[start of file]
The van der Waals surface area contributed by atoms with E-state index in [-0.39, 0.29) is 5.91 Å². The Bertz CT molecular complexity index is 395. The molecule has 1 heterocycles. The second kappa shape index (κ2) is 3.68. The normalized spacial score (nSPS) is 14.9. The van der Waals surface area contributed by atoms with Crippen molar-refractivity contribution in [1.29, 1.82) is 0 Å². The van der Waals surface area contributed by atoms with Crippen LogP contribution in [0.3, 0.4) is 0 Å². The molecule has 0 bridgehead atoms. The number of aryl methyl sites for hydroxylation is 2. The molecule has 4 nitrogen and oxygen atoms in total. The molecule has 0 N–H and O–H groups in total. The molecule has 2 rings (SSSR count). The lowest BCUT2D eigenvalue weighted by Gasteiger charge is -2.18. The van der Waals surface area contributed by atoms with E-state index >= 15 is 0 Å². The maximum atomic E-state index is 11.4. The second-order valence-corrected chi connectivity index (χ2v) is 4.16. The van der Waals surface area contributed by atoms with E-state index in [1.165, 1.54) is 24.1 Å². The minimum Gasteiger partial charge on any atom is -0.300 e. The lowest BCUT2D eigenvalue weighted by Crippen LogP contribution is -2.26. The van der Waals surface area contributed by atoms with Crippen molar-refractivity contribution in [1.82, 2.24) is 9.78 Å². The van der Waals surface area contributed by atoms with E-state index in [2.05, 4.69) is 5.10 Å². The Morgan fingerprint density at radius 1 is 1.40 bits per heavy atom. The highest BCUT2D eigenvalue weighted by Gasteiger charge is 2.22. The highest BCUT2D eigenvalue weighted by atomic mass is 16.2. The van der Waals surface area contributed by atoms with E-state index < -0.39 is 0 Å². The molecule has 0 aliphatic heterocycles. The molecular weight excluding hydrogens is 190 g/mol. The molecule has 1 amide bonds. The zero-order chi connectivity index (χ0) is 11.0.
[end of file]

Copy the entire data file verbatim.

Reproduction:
The van der Waals surface area contributed by atoms with E-state index in [-0.39, 0.29) is 5.91 Å². The Bertz CT molecular complexity index is 395. The molecule has 1 heterocycles. The second kappa shape index (κ2) is 3.68. The normalized spacial score (nSPS) is 14.9. The van der Waals surface area contributed by atoms with Crippen molar-refractivity contribution in [1.29, 1.82) is 0 Å². The van der Waals surface area contributed by atoms with Crippen LogP contribution in [0.3, 0.4) is 0 Å². The molecule has 0 bridgehead atoms. The number of aryl methyl sites for hydroxylation is 2. The molecule has 4 nitrogen and oxygen atoms in total. The molecule has 0 N–H and O–H groups in total. The molecule has 2 rings (SSSR count). The lowest BCUT2D eigenvalue weighted by Gasteiger charge is -2.18. The van der Waals surface area contributed by atoms with E-state index >= 15 is 0 Å². The maximum atomic E-state index is 11.4. The second-order valence-corrected chi connectivity index (χ2v) is 4.16. The van der Waals surface area contributed by atoms with E-state index in [1.165, 1.54) is 24.1 Å². The minimum Gasteiger partial charge on any atom is -0.300 e. The lowest BCUT2D eigenvalue weighted by Crippen LogP contribution is -2.26. The van der Waals surface area contributed by atoms with Crippen molar-refractivity contribution in [1.82, 2.24) is 9.78 Å². The van der Waals surface area contributed by atoms with E-state index in [2.05, 4.69) is 5.10 Å². The Morgan fingerprint density at radius 1 is 1.40 bits per heavy atom. The highest BCUT2D eigenvalue weighted by Gasteiger charge is 2.22. The highest BCUT2D eigenvalue weighted by atomic mass is 16.2. The van der Waals surface area contributed by atoms with E-state index < -0.39 is 0 Å². The molecule has 0 aliphatic heterocycles. The molecular weight excluding hydrogens is 190 g/mol. The molecule has 1 amide bonds. The zero-order chi connectivity index (χ0) is 11.0.